On May 17, 1968, nine Catholic activists entered a Selective Service office in suburban Catonsville, Maryland, dragged stacks of Draft Board records out into the parking lot, and set them on fire with homemade napalm. They then prayed, and waited to be arrested.
In doing so, they kindled a wave of similar protests against the Vietnam War across the country that swept up dozens of participants and inspired thousands, and then millions. HIT & STAY, a new documentary film by Joe Tropea and Skizz Cyzyk tells the story of the Nine and those who joined them in protesting the war. The Catonsville Nine action had been preceded by a quartet of activists--including Catonsville Nine participant, Father Philip Berrigan--splashing blood on draft files in nearby Baltimore. But it was Catonsville that galvanized the nonviolent antiwar resistance away from protest marches and toward direct actions by ordinary citizens against draft boards.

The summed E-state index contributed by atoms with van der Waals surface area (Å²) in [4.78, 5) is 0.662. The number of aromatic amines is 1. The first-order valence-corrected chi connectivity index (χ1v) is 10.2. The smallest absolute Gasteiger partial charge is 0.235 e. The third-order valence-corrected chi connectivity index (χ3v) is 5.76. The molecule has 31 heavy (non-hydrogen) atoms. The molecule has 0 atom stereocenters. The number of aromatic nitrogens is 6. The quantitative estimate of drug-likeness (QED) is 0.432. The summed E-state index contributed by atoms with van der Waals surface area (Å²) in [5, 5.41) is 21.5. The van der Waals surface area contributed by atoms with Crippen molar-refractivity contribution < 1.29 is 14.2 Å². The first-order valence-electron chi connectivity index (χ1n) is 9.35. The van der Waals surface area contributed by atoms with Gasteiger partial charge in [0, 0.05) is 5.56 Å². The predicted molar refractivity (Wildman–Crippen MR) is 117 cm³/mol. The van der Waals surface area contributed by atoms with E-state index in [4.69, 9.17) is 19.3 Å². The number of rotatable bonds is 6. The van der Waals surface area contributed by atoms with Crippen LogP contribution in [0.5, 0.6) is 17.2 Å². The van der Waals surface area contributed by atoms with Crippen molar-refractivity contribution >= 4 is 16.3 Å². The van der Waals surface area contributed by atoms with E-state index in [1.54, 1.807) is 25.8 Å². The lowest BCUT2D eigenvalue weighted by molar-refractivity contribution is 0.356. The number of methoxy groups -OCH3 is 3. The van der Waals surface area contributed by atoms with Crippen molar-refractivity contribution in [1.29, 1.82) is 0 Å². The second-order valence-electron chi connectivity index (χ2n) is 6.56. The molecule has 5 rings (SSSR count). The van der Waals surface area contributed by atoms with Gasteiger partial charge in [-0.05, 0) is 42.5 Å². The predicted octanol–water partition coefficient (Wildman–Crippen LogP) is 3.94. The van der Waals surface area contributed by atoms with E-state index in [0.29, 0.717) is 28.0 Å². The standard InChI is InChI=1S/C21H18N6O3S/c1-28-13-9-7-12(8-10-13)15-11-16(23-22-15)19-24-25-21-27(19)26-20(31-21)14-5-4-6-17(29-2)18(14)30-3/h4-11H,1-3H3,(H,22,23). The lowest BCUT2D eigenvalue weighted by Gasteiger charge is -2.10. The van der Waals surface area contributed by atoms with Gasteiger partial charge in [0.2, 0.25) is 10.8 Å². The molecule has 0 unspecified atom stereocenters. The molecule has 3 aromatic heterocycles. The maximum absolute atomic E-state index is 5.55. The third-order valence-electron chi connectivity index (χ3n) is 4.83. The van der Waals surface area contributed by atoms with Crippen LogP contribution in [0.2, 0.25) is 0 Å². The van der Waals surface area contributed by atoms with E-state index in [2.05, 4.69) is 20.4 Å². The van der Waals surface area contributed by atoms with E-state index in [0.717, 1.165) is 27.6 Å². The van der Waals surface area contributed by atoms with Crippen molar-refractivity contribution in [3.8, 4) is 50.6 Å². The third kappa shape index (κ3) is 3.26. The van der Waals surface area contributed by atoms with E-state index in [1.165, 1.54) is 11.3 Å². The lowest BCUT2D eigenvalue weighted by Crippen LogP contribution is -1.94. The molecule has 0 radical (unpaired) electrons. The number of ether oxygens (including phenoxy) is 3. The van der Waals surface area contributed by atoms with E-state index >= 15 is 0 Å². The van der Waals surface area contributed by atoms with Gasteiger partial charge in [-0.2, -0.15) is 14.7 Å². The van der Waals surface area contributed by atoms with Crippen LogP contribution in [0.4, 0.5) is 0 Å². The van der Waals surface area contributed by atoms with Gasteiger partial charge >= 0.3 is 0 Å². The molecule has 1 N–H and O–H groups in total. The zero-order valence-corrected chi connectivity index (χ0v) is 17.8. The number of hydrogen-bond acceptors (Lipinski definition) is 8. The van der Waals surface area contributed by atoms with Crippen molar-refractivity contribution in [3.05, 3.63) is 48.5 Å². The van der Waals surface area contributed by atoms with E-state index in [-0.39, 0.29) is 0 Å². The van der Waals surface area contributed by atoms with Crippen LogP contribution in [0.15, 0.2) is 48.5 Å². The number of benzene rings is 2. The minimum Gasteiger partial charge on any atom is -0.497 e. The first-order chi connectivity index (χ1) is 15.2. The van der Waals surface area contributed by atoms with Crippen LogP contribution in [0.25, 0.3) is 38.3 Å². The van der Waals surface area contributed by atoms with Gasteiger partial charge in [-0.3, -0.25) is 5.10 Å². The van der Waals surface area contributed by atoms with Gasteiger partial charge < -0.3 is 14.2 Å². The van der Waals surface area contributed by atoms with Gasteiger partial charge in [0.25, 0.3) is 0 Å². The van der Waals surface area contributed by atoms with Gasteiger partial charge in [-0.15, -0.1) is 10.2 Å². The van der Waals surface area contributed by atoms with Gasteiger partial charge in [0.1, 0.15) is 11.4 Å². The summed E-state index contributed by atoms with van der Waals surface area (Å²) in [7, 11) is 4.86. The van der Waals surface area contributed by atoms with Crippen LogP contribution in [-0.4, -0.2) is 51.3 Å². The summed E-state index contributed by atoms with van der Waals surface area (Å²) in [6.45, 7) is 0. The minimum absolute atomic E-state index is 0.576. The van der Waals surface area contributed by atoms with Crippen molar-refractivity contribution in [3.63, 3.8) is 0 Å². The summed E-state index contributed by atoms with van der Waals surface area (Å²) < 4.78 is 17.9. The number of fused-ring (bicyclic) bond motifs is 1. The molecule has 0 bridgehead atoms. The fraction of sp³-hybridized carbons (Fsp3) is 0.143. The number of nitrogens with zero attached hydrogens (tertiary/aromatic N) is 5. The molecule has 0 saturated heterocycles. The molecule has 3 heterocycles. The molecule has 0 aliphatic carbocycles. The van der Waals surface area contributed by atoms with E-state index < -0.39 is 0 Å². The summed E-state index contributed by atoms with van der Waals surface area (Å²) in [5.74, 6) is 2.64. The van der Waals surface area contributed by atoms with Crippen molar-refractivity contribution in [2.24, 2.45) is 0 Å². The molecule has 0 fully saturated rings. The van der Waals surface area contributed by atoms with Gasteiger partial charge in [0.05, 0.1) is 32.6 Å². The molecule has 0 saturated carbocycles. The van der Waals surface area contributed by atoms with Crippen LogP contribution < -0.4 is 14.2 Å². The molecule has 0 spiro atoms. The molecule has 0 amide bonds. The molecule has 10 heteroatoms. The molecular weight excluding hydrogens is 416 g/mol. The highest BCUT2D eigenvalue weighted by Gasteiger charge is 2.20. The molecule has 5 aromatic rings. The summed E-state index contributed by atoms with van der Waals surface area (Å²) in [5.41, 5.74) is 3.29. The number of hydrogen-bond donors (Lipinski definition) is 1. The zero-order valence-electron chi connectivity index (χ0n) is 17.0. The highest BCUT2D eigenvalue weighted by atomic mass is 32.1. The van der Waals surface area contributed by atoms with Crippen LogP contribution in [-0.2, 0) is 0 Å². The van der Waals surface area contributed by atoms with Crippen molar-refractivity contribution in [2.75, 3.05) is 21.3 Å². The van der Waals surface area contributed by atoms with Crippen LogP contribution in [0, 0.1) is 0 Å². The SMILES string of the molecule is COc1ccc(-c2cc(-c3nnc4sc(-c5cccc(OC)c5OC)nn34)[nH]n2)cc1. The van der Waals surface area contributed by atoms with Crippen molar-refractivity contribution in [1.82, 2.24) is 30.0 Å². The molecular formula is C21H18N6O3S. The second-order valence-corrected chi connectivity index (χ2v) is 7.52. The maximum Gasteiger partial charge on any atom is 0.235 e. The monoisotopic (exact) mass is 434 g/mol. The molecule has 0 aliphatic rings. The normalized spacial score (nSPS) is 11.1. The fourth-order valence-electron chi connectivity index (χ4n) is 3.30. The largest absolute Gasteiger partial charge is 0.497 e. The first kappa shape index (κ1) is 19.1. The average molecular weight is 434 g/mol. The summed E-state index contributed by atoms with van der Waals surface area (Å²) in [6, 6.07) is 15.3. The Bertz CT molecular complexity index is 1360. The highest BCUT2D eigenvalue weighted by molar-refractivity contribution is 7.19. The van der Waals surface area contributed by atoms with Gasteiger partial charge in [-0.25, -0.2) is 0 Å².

This new form of protest quickly spread to similar actions in Washington, D.C., New York, Milwaukee, and all across the country, drawing the attention of the Federal Bureau of Investigation as well as the increasingly antiwar American public.
Through interviews with many of the participants (as well as observers ranging from linguist political critic Noam Chomsky to historian Howard Zinn), HIT & STAY explores the early actions, the activists going to prison or going underground, the FBI's pushback against the movement, the escalating scale and stakes, and the ultimate victory of the protesters in the trial of the Camden 28.